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Protocol

Protocol for a Systematic Review Assessing Surgery versus Primary Endocrine Therapy in Operable Breast Cancer. Prep for Pandemic

Authors:

Sacha Roberts,

Department of Surgery, Westchester Medical Center, New York Medical College School of Medicine, Valhalla, NY, US
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Aram Rojas,

Department of Surgery, Westchester Medical Center, New York Medical College School of Medicine, Valhalla, NY, US
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Mahir Gachabayov,

Department of Surgery, Westchester Medical Center, New York Medical College School of Medicine, Valhalla, NY, US
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Maria Castaldi

New York Medical College, School of Medicine, Westchester Medical Center, 100 Woods Rd, Valhalla, NY 10595, US
About Maria

Maria.Castaldi@wmchealth.org

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Abstract

Introduction: In COVID-19 pandemic epicenters cancer care was severely impacted. All elective and semielective procedures, as well as select urgent cases, were postponed in order to preserve resources and protect patients and staff from SARS-CoV-2 exposure. Structured decision making for breast cancer treatment resulted in deferment of surgery with initiation of endocrine therapy. Moreover, the waitlist for elective breast cancer procedures after mitigation is a challenge for prioritization.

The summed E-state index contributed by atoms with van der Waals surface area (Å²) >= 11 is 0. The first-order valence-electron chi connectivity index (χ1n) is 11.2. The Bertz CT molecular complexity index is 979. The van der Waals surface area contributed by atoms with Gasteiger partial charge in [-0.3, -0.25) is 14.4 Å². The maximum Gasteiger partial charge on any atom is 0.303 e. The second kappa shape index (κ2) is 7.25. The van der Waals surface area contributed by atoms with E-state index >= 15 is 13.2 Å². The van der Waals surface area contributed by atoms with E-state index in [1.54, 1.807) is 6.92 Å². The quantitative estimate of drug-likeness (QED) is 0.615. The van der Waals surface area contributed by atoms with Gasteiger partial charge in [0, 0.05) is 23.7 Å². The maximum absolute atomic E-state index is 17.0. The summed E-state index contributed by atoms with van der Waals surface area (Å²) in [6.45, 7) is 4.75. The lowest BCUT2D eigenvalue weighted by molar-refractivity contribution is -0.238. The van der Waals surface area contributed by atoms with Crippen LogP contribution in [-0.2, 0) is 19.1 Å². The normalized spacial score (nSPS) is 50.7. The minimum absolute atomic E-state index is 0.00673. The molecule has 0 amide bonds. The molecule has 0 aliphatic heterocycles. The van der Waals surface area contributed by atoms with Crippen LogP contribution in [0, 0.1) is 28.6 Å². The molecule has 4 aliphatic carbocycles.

Objective and significance: We aim to summarize the current body of evidence, comparatively evaluate oncological outcomes of surgery versus primary endocrine therapy (PET), and determine whether PET is a viable long-term alternative to surgery in the context of crisis management strategy for early, operable hormone receptor positive (HRP) breast cancer. PET could potentially be an acceptable bridging or maintenance therapy in select patients during pandemic crisis or for those choosing to forgo surgery in the treatment of breast cancer.

Methods and analysis: The database search includes PubMed, EMBASE, and MEDLINE (via Ovid). This systematic review includes women 18 years or older undergoing one of two interventions for HRP breast cancer: surgery (with or without endocrine therapy post-surgery) or solely PET. Studies comparing one of the two interventions of interest to a non-relevant intervention and studies reporting only descriptive data will not be included in the quantitative synthesis of data. After selection of eligible studies based on title and abstract, these studies will be further screened through full text articles by two independent reviewers, with a third as an arbitrator. Eligible studies will be critically appraised at the study level for methodological quality. Cochrane methodology will be utilized for meta-analysis.

Ethics and dissemination: This study does not require an institutional review board approval given its summary design nature. Findings of this systematic review will be published in a peer-reviewed journal.

How to Cite: Roberts S, Rojas A, Gachabayov M, Castaldi M. Protocol for a Systematic Review Assessing Surgery versus Primary Endocrine Therapy in Operable Breast Cancer. Prep for Pandemic. International Journal of Surgery: Protocols. 2020;24:36–8. DOI: http://doi.org/10.29337/j.isjp.2020.10.003
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  Published on 05 Nov 2020